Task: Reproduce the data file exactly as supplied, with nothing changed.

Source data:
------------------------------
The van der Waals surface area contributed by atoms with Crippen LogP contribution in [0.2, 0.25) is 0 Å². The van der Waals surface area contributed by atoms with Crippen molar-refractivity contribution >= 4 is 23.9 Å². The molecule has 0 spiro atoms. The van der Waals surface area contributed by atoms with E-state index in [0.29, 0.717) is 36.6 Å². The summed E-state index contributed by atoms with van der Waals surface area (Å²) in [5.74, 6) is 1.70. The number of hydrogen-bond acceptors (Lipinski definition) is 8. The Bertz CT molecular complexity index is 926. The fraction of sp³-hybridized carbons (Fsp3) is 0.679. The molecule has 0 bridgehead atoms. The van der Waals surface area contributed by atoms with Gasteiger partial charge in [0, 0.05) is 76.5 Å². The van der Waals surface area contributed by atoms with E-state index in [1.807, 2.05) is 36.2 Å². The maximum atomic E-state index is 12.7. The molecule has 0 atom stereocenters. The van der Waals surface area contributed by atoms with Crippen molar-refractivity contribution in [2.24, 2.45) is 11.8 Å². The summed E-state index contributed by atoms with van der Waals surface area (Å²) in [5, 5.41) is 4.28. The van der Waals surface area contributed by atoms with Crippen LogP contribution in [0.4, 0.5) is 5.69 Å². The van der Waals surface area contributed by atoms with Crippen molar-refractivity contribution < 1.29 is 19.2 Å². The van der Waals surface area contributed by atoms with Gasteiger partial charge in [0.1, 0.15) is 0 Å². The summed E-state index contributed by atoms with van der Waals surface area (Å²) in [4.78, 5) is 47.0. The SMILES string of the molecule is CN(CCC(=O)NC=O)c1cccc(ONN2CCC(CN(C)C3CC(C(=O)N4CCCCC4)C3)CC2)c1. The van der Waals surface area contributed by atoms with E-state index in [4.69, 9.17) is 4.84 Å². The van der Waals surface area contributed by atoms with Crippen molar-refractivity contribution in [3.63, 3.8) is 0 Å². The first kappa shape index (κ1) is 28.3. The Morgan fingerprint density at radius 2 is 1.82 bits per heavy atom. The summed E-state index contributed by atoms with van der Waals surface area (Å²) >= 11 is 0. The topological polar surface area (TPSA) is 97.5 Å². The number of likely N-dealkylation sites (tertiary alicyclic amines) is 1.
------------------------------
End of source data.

The van der Waals surface area contributed by atoms with Crippen LogP contribution in [0.2, 0.25) is 0 Å². The van der Waals surface area contributed by atoms with Crippen molar-refractivity contribution >= 4 is 23.9 Å². The molecule has 0 spiro atoms. The van der Waals surface area contributed by atoms with E-state index in [0.29, 0.717) is 36.6 Å². The summed E-state index contributed by atoms with van der Waals surface area (Å²) in [5.74, 6) is 1.70. The number of hydrogen-bond acceptors (Lipinski definition) is 8. The Bertz CT molecular complexity index is 926. The fraction of sp³-hybridized carbons (Fsp3) is 0.679. The molecule has 0 bridgehead atoms. The van der Waals surface area contributed by atoms with Gasteiger partial charge in [0, 0.05) is 76.5 Å². The van der Waals surface area contributed by atoms with E-state index in [1.807, 2.05) is 36.2 Å². The maximum atomic E-state index is 12.7. The molecule has 0 atom stereocenters. The van der Waals surface area contributed by atoms with Crippen molar-refractivity contribution in [2.24, 2.45) is 11.8 Å². The summed E-state index contributed by atoms with van der Waals surface area (Å²) in [5, 5.41) is 4.28. The van der Waals surface area contributed by atoms with Crippen LogP contribution in [0.4, 0.5) is 5.69 Å². The van der Waals surface area contributed by atoms with Crippen molar-refractivity contribution < 1.29 is 19.2 Å². The van der Waals surface area contributed by atoms with Gasteiger partial charge in [0.1, 0.15) is 0 Å². The summed E-state index contributed by atoms with van der Waals surface area (Å²) in [4.78, 5) is 47.0. The SMILES string of the molecule is CN(CCC(=O)NC=O)c1cccc(ONN2CCC(CN(C)C3CC(C(=O)N4CCCCC4)C3)CC2)c1. The van der Waals surface area contributed by atoms with E-state index in [4.69, 9.17) is 4.84 Å². The van der Waals surface area contributed by atoms with Crippen molar-refractivity contribution in [3.63, 3.8) is 0 Å². The first kappa shape index (κ1) is 28.3. The Morgan fingerprint density at radius 2 is 1.82 bits per heavy atom. The summed E-state index contributed by atoms with van der Waals surface area (Å²) >= 11 is 0. The topological polar surface area (TPSA) is 97.5 Å². The number of likely N-dealkylation sites (tertiary alicyclic amines) is 1.